In the wake of the Great Depression, the federally sponsored Home Owners' Loan Corporation (HOLC) drew maps of neighborhoods in U.S. cities that characterized their desirability for mortgage lending. Many neighborhoods with Black and immigrant communities received the worst grade, restricting access to federally backed loans and favorable mortgage terms. Now, researchers reporting in ACS' Environmental Science & Technology Letters have found that these "redlined" areas have higher levels of air pollution 80 years later.
In the U.S., people of color, particularly Black and Hispanic Americans, at every income level are exposed to higher-than-average amounts of air pollution. The reasons are complex and partly rooted in historical patterns of discrimination, experts say. Beginning in the 1930s, the HOLC rated neighborhoods in U.S. cities on a four-point scale: "A" (most desirable), "B" (still desirable), "C" (definitely declining) and "D" (hazardous for mortgage appraisal; "redlined"). Historical records indicate that many neighborhoods were given the "D" characterization because they had Black and immigrant communities. This designation limited residents' ability to build wealth through home ownership, and it also influenced later government land use decisions to place hazardous industries in or near "D" neighborhoods. Joshua Apte of the University of California, Berkeley and colleagues wanted to examine associations between historical redlining and air pollution levels in the year 2010, which had the most recent census data available at the time of the study.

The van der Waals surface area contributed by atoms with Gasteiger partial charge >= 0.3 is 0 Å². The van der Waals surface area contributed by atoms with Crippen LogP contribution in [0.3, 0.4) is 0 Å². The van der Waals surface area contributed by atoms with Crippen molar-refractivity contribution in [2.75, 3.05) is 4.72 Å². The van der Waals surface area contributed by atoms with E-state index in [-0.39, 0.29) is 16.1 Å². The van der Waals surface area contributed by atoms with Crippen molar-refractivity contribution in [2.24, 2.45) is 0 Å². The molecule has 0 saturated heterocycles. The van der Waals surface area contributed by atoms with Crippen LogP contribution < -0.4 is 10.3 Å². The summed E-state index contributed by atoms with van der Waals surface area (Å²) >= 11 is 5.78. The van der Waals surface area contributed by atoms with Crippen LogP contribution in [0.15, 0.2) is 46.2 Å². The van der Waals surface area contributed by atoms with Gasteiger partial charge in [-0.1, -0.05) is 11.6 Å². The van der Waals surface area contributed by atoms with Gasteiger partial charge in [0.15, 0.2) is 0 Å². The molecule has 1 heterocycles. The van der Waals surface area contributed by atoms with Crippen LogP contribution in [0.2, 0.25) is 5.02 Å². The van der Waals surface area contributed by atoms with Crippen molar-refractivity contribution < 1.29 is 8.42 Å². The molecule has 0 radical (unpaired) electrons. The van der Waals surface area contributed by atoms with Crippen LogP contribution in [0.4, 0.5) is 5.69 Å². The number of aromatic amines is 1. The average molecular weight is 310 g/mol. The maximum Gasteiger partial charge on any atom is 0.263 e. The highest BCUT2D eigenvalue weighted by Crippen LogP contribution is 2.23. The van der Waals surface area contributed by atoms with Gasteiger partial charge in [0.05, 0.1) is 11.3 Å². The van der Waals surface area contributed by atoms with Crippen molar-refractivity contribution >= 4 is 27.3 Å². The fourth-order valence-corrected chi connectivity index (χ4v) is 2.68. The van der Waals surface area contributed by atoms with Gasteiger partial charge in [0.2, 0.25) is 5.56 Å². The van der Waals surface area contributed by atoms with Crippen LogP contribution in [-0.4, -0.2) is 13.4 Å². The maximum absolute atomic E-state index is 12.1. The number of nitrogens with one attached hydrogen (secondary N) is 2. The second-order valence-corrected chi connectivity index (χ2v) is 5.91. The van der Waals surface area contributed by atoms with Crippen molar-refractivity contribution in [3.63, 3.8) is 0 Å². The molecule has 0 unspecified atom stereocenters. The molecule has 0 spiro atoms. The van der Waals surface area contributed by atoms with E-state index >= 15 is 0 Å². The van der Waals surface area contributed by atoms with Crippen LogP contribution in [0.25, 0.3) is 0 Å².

The researchers focused on two key air pollutants -- nitrogen dioxide (NO2; a short-lived gas emitted by traffic, industry and other sources), and fine particulate matter (PM2.5; longer-lived, tiny particles found in dust, soot, smoke and other emissions, and also formed in the atmosphere). The team compared 1930s-era HOLC maps with 2010 air pollution levels and census demographics for 202 U.S. cities that are home to 65% of the urban population. They found that pollution levels were consistently linked with HOLC grade, especially for NO2, which was 50% higher in "D" neighborhoods than in "A" ones. At the national level, air pollution disparities were larger by HOLC grade than they were by race and ethnicity. However, within each grade, racial and ethnic disparities were observed, with lower exposure levels to NO2 and PM2.5 for white people than for people of color. Overall, the authors emphasize that present-day air pollution disparities in part reflect decisions made generations ago.
The authors acknowledge funding from the U.S. Environmental Protection Agency.
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